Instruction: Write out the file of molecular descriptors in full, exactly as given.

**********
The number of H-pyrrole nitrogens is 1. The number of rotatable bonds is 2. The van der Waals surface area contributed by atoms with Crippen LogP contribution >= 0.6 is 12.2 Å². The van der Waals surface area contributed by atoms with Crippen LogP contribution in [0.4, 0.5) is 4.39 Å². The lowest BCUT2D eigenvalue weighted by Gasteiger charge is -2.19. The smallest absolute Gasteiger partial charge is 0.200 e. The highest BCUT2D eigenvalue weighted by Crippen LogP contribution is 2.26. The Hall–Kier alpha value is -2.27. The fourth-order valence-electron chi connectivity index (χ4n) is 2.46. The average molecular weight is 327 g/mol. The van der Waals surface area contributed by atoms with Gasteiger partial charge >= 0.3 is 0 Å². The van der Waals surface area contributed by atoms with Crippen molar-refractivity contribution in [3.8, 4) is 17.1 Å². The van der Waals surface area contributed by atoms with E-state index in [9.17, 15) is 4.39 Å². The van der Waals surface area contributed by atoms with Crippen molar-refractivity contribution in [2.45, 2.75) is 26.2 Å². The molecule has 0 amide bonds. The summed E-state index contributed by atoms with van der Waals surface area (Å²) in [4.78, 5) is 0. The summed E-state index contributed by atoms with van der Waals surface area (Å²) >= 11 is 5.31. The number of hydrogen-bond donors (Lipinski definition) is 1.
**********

The number of H-pyrrole nitrogens is 1. The number of rotatable bonds is 2. The van der Waals surface area contributed by atoms with Crippen LogP contribution >= 0.6 is 12.2 Å². The van der Waals surface area contributed by atoms with Crippen LogP contribution in [0.4, 0.5) is 4.39 Å². The lowest BCUT2D eigenvalue weighted by Gasteiger charge is -2.19. The smallest absolute Gasteiger partial charge is 0.200 e. The highest BCUT2D eigenvalue weighted by Crippen LogP contribution is 2.26. The Hall–Kier alpha value is -2.27. The fourth-order valence-electron chi connectivity index (χ4n) is 2.46. The average molecular weight is 327 g/mol. The van der Waals surface area contributed by atoms with Gasteiger partial charge >= 0.3 is 0 Å². The van der Waals surface area contributed by atoms with Crippen molar-refractivity contribution in [3.8, 4) is 17.1 Å². The van der Waals surface area contributed by atoms with E-state index in [9.17, 15) is 4.39 Å². The van der Waals surface area contributed by atoms with Crippen molar-refractivity contribution in [2.45, 2.75) is 26.2 Å². The molecule has 0 amide bonds. The summed E-state index contributed by atoms with van der Waals surface area (Å²) in [4.78, 5) is 0. The summed E-state index contributed by atoms with van der Waals surface area (Å²) >= 11 is 5.31. The number of hydrogen-bond donors (Lipinski definition) is 1.